Lately I've been bored just a little with what I can find on hand in Denver's metro area– as a result I've started playing with my own blends of different bourbons. A lot of them tend to involve something strong and oaky– like Russell's– with a splash of something milder like in this instance the Weller SR; but I'm not averse to some plain Four Roses either (which is about as "clear" of a bourbon as I drink). The result is something basically in between, obviously, but I find that quite often I like the blend of whatever it is better than the components that made it on their own. It's super fun, truly, the possibilities become endless.
A common critique of the Weller SR is that it's relatively meek in terms of its profile. While the age isn't advertised with the SR it's generally assumed to be around 7 years old. In terms of complexity something like Eagle Rare or Weller 12 is going to be a deeper experience, but for my money, and as a wheated bourbon lover I am a big fan of the Weller SR.
I have heard nothing but good things about this Russell's single barrel, and I cannot deny, it's a fucking winner. It clocks in at 110 proof, not quite barrel strength, but it absolutely packs a punch. Though there is no age statement on the bottle, it's rumored to be somewhere in the 8-10 year range (Russell's has a 6 year and a 10 year so... that would make sense). The mash build for this bad boy is a more traditional bourbon (along the lines of Wild Turkey) using about 75% corn, 13% rye and 12% malted barley. As you'd expect, it has quite a bit more heat than the Weller SR, even more so if drank neat. In my mind, seems like the perfect tango partner for the Weller SR.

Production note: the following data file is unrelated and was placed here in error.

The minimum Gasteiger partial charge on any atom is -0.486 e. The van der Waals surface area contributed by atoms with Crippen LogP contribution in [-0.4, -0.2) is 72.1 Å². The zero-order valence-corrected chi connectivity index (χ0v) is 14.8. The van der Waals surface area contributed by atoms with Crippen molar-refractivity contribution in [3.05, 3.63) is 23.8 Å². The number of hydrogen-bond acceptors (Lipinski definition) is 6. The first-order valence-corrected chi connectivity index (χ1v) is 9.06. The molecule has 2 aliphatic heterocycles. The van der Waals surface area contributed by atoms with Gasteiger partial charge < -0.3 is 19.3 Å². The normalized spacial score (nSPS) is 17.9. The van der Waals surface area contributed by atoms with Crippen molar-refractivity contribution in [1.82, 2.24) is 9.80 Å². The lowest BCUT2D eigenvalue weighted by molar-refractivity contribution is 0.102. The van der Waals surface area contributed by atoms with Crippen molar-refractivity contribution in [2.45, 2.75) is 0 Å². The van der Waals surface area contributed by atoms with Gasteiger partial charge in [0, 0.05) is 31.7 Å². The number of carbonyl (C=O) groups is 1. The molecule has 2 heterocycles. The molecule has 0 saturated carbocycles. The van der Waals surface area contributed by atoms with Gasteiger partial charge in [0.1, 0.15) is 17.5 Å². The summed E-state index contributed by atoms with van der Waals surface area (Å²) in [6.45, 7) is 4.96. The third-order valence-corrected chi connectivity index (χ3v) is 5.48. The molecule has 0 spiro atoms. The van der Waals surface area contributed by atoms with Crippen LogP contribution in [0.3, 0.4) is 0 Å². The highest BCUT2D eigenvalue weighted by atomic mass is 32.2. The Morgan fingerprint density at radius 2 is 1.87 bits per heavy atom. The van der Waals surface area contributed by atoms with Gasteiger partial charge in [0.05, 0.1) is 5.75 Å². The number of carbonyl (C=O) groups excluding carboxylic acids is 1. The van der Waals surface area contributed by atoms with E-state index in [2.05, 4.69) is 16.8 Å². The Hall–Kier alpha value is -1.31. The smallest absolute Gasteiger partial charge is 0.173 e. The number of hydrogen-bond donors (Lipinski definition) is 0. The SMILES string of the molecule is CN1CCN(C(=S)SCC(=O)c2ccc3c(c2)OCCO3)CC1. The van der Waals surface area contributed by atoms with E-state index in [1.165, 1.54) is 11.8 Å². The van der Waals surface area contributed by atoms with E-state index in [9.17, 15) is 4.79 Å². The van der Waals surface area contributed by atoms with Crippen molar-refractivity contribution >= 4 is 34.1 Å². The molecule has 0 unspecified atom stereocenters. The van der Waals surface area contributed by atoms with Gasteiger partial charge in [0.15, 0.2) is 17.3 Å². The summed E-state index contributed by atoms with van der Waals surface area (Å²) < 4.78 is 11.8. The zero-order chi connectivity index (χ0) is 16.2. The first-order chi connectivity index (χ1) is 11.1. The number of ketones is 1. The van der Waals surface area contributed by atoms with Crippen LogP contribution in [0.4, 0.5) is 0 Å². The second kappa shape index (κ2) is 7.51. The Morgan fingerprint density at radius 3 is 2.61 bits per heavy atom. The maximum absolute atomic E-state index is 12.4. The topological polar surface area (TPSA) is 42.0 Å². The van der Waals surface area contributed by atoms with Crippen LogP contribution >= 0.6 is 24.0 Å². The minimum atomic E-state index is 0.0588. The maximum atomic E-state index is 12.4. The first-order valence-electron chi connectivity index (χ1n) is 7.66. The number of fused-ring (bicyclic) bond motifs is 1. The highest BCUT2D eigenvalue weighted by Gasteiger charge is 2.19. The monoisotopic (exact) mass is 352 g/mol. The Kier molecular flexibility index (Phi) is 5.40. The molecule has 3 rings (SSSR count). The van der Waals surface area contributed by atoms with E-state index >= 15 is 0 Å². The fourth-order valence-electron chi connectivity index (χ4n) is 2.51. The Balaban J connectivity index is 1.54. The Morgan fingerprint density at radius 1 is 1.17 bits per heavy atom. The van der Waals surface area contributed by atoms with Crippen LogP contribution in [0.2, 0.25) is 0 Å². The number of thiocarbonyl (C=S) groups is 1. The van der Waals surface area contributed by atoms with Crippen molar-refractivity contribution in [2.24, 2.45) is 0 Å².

Rewind to last weekend. I'm in a bar in Golden, and lo and behold they have some Old Van Winkle 12 on the shelf. Being the connoisseur I am, I ordered it up neat and happily took it back to our socially distanced table in my biodegradable plastic cup. Supposedly one of the lesser Van Winkles, it was still quite enjoyable for my first Van Winkle experience– quite divine in fact. To keep it short, I'll say that in general the OVW 12 was pretty similar to the Weller 12 that I have in my bar, not super surprising given they're roughly the same mash build as well. Where they truly differed is in the finish– something about that OWV 12 lingered on in a way that just kept me smiling.
Now to my own Frankenstein's monster of a creation, the Bradley Zan Wankle. This is a straight up 50/50 Russell's SiB/Weller SR blend, super easy to remember.
The Russell's SiB really fills in what the Weller SR is lacking in oaky barrel flavor. It also kicks the heat up a notch, but the Weller SR keeps it right in the happy zone. I absolutely love the sweet, brown-sugary smooth goodness that the Weller SR adds– and paired with the bold richness of the Russell's it's an absolute dreamboat. Now, I'm not going to really claim any sort of blend I can come up with can truly compare to a real Van Winkle but I mean, if you want a more available substitute for the meantime I'd say this works pretty well.
In conclusion, both of these are great picks for different reasons– and when our powers combine, I am Captain Planet! Captain Bourbon? Well anyhow, I feel like bourbon is all about preference in the end. I can be pretty satisfied with something like Pinhook which is not hard to find, or Barrell makes some phenomenal stuff as well (albeit pricey). But I think the possibilities truly become endless when you start blending your own bourbons, and I think it adds another dimension to one's understanding of the sweet brown nectar.